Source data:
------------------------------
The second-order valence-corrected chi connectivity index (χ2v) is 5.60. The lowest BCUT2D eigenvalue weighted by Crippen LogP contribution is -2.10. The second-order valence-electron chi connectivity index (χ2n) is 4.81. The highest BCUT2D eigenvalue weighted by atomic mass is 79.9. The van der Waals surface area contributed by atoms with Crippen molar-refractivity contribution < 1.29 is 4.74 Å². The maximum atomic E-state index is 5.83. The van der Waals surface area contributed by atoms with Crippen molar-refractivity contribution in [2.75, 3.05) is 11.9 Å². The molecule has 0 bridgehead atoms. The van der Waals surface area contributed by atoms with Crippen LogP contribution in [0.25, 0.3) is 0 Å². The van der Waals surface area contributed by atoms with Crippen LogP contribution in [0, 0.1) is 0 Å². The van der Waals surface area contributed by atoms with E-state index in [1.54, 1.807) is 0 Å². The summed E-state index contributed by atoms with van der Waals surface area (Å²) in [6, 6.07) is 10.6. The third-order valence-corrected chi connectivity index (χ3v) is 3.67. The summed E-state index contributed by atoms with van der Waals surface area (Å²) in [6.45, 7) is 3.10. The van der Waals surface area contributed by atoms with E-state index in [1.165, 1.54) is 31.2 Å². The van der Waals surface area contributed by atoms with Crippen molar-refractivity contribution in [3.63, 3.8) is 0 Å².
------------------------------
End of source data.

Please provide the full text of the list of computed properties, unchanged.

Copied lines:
The second-order valence-corrected chi connectivity index (χ2v) is 5.60. The lowest BCUT2D eigenvalue weighted by Crippen LogP contribution is -2.10. The second-order valence-electron chi connectivity index (χ2n) is 4.81. The highest BCUT2D eigenvalue weighted by atomic mass is 79.9. The van der Waals surface area contributed by atoms with Crippen molar-refractivity contribution < 1.29 is 4.74 Å². The maximum atomic E-state index is 5.83. The van der Waals surface area contributed by atoms with Crippen molar-refractivity contribution in [2.75, 3.05) is 11.9 Å². The molecule has 0 bridgehead atoms. The van der Waals surface area contributed by atoms with Crippen LogP contribution in [0.25, 0.3) is 0 Å². The van der Waals surface area contributed by atoms with Crippen LogP contribution in [0, 0.1) is 0 Å². The van der Waals surface area contributed by atoms with E-state index in [1.54, 1.807) is 0 Å². The summed E-state index contributed by atoms with van der Waals surface area (Å²) in [6, 6.07) is 10.6. The third-order valence-corrected chi connectivity index (χ3v) is 3.67. The summed E-state index contributed by atoms with van der Waals surface area (Å²) in [6.45, 7) is 3.10. The van der Waals surface area contributed by atoms with E-state index in [1.165, 1.54) is 31.2 Å². The van der Waals surface area contributed by atoms with Crippen molar-refractivity contribution in [3.63, 3.8) is 0 Å².